Yup. I've put it off as long as I can. It's time for me to replace the clogs that felted into foot -frisbies. Stupid clogs. Here's the first of four pairs. Four pairs...I may die of ennui.
You know how some knitters have a speciality? Like, some only knit socks, or scarves, or sweaters? Do you think that there is anybody who just knits clogs? Do you think they have to get drunk just to make it a little interesting? Don't get me wrong, I love this pattern but I've made so many pairs that it's starting to make me a little weird. Plus, I can't help but think that I'm being punished by the clogs in some way. The first several pairs I made went really well. I realize now that the clogs were lulling me into a false sense of security, waiting for me to love them and trust them. the minute that I did, it all went badly for me.
I made Ken a pair that didn't felt evenly, and I ended up felting by hand in the bathtub for a good long time. The pair that over-felted, several underfelted ones. Then the catastrophic "foot disk" episode. Big fun. At that point I decided that I must need more information. (Chronic low self esteem...I always think its my fault), so I carefully read this really good article on felting. Reassured, confident and cocky I waltzed into the basement...approached my trusty washer, gave it a pat and pitched the green lopi clogs for Yvonne into the beast. I followed the directions for "free range" felting and after 32 minutes (precisely) I had wicked cool clogs, just like I used to. That's right, the clog curse was lifted. I scooped all the loose green fibre from the washer just like Rob the Felting King directed me to...and carried on gleefully with my life. Since my life is laundry, I was back at the washer shortly.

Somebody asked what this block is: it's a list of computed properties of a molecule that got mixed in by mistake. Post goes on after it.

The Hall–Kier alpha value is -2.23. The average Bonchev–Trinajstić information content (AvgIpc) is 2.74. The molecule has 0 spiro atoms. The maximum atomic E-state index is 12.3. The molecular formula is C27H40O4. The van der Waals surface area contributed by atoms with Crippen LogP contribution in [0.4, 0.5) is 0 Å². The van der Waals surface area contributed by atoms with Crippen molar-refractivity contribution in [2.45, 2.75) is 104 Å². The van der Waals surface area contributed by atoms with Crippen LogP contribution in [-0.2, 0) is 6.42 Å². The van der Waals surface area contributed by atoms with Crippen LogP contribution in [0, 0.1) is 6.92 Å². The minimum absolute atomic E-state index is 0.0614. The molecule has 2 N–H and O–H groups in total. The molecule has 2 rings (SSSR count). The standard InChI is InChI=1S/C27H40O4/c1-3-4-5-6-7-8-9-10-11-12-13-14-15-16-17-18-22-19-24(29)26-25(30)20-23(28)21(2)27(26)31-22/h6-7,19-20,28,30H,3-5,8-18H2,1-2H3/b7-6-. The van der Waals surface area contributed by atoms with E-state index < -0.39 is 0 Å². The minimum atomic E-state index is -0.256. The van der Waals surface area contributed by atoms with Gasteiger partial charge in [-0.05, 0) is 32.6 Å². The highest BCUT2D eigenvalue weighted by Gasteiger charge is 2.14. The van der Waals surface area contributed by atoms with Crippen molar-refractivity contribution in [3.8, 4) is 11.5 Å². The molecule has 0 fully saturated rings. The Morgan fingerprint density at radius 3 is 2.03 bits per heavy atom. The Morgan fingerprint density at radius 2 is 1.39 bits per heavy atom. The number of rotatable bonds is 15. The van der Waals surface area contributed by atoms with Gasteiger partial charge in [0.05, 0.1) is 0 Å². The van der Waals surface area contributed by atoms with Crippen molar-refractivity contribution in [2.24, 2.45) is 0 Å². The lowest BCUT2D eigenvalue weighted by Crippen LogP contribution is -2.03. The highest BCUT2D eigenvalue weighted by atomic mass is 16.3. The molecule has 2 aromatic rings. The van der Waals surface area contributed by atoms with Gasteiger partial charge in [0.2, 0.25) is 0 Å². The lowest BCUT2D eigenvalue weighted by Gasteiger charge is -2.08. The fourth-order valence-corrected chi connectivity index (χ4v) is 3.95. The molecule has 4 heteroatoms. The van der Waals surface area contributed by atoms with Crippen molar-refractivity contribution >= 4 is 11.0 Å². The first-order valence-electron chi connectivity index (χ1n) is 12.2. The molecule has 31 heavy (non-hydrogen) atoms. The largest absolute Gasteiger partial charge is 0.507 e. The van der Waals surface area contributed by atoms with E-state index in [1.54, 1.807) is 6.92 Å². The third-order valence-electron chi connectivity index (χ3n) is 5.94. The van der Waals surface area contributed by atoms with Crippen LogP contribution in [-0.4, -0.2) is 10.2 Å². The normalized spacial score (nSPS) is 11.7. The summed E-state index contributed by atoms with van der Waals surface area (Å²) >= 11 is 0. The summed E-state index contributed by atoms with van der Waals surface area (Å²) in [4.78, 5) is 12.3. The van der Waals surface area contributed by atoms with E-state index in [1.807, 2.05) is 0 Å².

All seemed well until I returned to the washer an hour later. The load was sitting there...half drained and ignoring all requests to finish draining. Bad. If you have a family of five then you understand that a broken washer is an emergency. Badly rattled, I ran upstairs and called my appliance guy (he's on speed dial) and got him over here. While I waited for him I wondered what it was going to cost this time. I've replaced the belt, the motor, the %^&*(^!! (I think that's what Joe called it) and most recently, the pump. I'd replace the entire washer but we renovated the kitchen after we put the washer downstairs, and in a tragic move, put a cupboard in a place where it prevents the washer from clearing the basement door. So it's me and this washer, until I move or die. I'm a little attached.
Joe and I hovered over the washer guy as he examined the casualty. It was when the guy said that it was the pump, that something clicked. Didn't the article say that if you don't take all the loose fibre out of the water that you could clog the pump? But I did take out all of the loose fibres... I know I did. While the guy disassembles the pump, I swing back and forth between feeling awful that I've killed the pump with the green clogs, and telling myself that I scooped all the fibre out....It can't be me. All along I keep looking at Joe, who is looking at the washer and seeing dollar signs. The only thing that would be worse than me killing the pump with green clogs is finding out that I killed the pump with green clogs in front of Joe. Please...let there be no proof.
The washer guy finally pulls the pump out of the gored washer, and in a horrible, heart-stopping moment, begins to pull what are (very obviously) green lopi washer rats out of the pump, while telling us that it will cost almost $300 to replace the burned out pump. Joe looks at me and says nothing. The look in his eyes says it all. $300 clogs. The clog curse lives on.